Thursday, August 11, 2016

Are institutional repositories a dead end?

Long time readers of my blog know that I'm a bit of a worrier when it comes to libraries,

I've written tongue in check posts about  "The day library discovery died (for libraries)", I've been a skeptic of trends such as SMS reference, QRcodes and mobile sites (nailed the first 2), Altmetrics and 3D printers (the jury is still out on them) and generally worried about the death of libraries like any good librarian.

Consider this post as yet another part of the series where I play skeptic or devil's advocate.This time I focus on institutional repositories.

To avoid doubt, I define institutional repository as failing/dead end if they are unable to get most of the institution's scholarly output and make it publicly available to all.

The one great strength of Institutional Repositories

Let me set the scene, it was May 2016, and the scholarly world was still reacting to the shock purchase of SSRN by Elsevier.

On the GOAL mailing list, it was pointed out that the distributed nature of institutional repositories which are owned by individual universities was a great defense against monopolistic take-overs, as no single commercial entity could buy up all institutional repositories in the world. No one could do with IRs what Elsevier did with purchasing SSRN, hence taking a big slice of the OA market market (in certain disciplines) in one blow.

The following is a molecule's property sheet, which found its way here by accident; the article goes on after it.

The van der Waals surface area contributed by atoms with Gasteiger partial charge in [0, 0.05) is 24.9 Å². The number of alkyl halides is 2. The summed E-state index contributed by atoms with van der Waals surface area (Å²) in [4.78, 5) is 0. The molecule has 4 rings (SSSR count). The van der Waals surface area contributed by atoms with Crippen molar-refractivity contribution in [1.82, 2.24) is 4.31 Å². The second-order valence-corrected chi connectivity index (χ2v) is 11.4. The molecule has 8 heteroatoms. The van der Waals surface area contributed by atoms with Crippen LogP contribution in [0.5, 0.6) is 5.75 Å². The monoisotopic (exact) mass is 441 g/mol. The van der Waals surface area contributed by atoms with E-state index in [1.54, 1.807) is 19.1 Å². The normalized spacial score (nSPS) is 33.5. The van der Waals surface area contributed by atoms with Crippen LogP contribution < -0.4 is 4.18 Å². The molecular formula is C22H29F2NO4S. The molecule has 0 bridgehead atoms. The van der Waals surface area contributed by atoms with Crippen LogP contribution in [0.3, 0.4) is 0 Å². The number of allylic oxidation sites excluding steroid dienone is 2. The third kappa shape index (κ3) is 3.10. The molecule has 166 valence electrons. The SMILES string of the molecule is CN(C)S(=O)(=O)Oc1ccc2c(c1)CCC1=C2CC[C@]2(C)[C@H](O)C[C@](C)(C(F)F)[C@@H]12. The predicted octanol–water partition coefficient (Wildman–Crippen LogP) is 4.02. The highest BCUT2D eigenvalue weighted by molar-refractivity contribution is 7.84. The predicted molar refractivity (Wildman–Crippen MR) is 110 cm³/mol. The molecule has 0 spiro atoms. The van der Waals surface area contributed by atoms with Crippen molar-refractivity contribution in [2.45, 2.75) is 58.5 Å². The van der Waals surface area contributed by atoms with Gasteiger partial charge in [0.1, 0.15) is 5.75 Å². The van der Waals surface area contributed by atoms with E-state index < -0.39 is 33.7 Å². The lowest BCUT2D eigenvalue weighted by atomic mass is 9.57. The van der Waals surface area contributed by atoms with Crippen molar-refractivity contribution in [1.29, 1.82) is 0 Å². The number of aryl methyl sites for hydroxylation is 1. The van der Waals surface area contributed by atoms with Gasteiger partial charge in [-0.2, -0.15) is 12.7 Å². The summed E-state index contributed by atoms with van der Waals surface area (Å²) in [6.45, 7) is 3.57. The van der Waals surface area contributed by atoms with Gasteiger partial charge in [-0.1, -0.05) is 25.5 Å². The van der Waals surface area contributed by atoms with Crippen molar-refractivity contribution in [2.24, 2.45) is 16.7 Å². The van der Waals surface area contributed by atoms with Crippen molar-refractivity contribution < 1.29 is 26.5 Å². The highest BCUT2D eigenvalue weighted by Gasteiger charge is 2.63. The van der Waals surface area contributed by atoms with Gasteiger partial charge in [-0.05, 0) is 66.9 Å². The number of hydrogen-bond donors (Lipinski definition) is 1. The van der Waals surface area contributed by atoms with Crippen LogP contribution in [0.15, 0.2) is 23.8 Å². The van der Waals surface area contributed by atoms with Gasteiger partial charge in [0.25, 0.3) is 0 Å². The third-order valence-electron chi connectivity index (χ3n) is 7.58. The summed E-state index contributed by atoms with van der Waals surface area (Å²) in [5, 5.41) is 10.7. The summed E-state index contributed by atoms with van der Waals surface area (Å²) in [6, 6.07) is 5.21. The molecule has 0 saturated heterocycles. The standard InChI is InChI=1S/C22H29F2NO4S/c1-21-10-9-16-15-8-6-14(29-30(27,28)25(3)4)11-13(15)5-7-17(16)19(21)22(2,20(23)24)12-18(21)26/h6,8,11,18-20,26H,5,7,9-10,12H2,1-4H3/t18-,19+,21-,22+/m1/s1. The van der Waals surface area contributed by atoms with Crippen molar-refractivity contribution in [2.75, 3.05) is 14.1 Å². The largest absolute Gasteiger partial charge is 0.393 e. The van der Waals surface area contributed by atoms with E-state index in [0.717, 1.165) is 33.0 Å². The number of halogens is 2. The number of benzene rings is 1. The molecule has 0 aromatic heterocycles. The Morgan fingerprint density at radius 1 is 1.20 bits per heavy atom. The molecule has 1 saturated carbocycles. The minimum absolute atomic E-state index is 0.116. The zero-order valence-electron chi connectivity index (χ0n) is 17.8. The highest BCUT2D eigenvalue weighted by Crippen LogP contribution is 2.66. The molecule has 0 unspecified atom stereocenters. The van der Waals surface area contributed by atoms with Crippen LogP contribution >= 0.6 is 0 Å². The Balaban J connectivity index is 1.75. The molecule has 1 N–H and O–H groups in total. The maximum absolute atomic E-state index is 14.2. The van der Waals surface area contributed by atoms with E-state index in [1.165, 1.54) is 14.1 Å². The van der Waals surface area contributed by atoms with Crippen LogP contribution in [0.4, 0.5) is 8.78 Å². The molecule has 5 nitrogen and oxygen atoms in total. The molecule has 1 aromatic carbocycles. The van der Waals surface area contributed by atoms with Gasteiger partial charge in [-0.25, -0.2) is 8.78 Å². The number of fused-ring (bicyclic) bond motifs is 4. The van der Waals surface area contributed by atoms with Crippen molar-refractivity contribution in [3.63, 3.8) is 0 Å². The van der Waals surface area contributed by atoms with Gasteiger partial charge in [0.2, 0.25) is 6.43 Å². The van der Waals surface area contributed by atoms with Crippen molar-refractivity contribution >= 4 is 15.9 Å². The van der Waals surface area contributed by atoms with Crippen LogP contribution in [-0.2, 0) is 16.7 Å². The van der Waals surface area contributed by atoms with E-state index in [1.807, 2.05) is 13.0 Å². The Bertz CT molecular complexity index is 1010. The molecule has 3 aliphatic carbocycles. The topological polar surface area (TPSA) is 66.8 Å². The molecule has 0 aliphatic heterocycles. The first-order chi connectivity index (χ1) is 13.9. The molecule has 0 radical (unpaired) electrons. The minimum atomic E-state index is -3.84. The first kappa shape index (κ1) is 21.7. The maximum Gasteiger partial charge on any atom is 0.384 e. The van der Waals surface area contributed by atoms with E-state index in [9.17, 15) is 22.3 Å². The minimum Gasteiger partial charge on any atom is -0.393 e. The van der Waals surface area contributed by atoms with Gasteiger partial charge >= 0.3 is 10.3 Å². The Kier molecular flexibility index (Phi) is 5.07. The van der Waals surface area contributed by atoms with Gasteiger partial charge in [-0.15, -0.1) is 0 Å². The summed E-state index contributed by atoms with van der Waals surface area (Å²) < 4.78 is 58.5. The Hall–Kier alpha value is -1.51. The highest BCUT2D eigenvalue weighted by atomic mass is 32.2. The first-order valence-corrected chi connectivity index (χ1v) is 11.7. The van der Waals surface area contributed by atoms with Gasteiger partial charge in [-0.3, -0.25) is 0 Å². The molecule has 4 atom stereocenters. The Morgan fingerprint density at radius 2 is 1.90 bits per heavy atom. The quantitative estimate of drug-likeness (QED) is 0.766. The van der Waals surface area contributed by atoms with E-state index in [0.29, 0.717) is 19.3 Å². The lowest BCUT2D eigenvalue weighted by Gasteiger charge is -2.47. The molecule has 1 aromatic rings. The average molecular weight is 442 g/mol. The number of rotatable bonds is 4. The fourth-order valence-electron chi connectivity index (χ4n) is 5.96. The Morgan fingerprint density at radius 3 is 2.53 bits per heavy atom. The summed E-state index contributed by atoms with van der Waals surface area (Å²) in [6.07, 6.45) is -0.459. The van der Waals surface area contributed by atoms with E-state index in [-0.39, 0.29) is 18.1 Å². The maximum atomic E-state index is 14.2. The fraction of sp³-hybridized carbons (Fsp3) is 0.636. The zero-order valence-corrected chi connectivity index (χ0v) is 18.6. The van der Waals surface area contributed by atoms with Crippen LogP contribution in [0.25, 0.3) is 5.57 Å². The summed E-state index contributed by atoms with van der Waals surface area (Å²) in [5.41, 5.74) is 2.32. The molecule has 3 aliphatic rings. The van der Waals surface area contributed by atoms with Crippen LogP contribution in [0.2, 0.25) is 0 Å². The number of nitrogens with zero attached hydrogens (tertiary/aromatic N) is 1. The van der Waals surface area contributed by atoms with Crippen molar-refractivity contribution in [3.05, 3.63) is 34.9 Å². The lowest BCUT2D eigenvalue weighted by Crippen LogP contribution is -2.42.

A response to that by a certain Eric F. Van de Velde caught my eye. He basically outlined why  he thought institutional repositories would fail and why subject repositories or even commercial based sites like ResearchGate were winning out.

It resonated with me because I was coming to the same conclusion.

Last month, I found he expanded his short reply into a post provokingly entitled  "Let IR RIP "  .

How provocative? It begins "The Institutional Repository (IR) is obsolete. Its flawed foundation cannot be repaired. The IR must be phased out and replaced with viable alternatives."

Eric as he explains was a early believer and advocate in the future of institutional repositories (going way back to 1999). This is someone who has managed and knows IRs and was hoping that they could eventually disrupt the scholarly communication system. Such a person now thinks IRs are a "dead end".

I don't have even a tenth of his experience in this field, but as a humble librarian working on the ground, I must concur with his points.

It seems to me, no matter how we librarians try, most researchers don't seem to have half the enthusiasm (assuming they had in the first place) they have with depositing full text in institutional repositories as compared to subject repositories or even social networking sites like ResearchGate.